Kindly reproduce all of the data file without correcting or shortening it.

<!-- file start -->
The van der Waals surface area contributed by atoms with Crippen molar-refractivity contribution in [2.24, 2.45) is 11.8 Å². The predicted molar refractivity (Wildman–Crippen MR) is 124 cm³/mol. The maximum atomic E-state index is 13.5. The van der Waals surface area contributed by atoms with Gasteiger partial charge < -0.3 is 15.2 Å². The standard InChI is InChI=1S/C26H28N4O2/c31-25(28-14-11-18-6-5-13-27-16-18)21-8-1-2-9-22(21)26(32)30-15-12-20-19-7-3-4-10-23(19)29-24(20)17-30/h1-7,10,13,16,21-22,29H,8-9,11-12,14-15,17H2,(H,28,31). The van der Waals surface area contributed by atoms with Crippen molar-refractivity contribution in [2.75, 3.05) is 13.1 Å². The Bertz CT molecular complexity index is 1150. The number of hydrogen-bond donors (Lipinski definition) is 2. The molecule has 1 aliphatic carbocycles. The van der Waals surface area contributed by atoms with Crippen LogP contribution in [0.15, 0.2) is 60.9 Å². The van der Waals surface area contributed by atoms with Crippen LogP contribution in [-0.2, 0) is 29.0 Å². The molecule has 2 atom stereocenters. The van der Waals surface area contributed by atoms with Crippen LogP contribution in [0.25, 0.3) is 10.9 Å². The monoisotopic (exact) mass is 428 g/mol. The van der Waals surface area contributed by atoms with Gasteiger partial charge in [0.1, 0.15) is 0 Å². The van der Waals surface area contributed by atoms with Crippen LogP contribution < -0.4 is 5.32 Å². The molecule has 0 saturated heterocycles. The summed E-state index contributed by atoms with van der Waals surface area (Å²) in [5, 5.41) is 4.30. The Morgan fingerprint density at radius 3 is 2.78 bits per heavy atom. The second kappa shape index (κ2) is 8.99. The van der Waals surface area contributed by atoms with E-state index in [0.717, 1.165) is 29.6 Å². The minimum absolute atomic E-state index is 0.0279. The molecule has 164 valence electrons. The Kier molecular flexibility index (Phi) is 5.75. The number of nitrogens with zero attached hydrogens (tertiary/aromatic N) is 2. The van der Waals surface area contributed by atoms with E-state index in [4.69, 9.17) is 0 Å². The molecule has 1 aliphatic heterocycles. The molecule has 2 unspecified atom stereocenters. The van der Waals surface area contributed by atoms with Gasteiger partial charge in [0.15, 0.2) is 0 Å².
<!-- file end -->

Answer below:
The van der Waals surface area contributed by atoms with Crippen molar-refractivity contribution in [2.24, 2.45) is 11.8 Å². The predicted molar refractivity (Wildman–Crippen MR) is 124 cm³/mol. The maximum atomic E-state index is 13.5. The van der Waals surface area contributed by atoms with Gasteiger partial charge < -0.3 is 15.2 Å². The standard InChI is InChI=1S/C26H28N4O2/c31-25(28-14-11-18-6-5-13-27-16-18)21-8-1-2-9-22(21)26(32)30-15-12-20-19-7-3-4-10-23(19)29-24(20)17-30/h1-7,10,13,16,21-22,29H,8-9,11-12,14-15,17H2,(H,28,31). The van der Waals surface area contributed by atoms with Crippen molar-refractivity contribution in [2.75, 3.05) is 13.1 Å². The Bertz CT molecular complexity index is 1150. The number of hydrogen-bond donors (Lipinski definition) is 2. The molecule has 1 aliphatic carbocycles. The van der Waals surface area contributed by atoms with Crippen LogP contribution in [0.15, 0.2) is 60.9 Å². The van der Waals surface area contributed by atoms with Crippen LogP contribution in [-0.2, 0) is 29.0 Å². The molecule has 2 atom stereocenters. The van der Waals surface area contributed by atoms with Crippen LogP contribution in [0.25, 0.3) is 10.9 Å². The monoisotopic (exact) mass is 428 g/mol. The van der Waals surface area contributed by atoms with Gasteiger partial charge in [0.1, 0.15) is 0 Å². The van der Waals surface area contributed by atoms with Crippen LogP contribution < -0.4 is 5.32 Å². The molecule has 0 saturated heterocycles. The summed E-state index contributed by atoms with van der Waals surface area (Å²) in [5, 5.41) is 4.30. The Morgan fingerprint density at radius 3 is 2.78 bits per heavy atom. The second kappa shape index (κ2) is 8.99. The van der Waals surface area contributed by atoms with E-state index in [0.717, 1.165) is 29.6 Å². The minimum absolute atomic E-state index is 0.0279. The molecule has 164 valence electrons. The Kier molecular flexibility index (Phi) is 5.75. The number of nitrogens with zero attached hydrogens (tertiary/aromatic N) is 2. The van der Waals surface area contributed by atoms with E-state index in [4.69, 9.17) is 0 Å². The molecule has 1 aliphatic heterocycles. The molecule has 2 unspecified atom stereocenters. The van der Waals surface area contributed by atoms with Gasteiger partial charge in [0.15, 0.2) is 0 Å².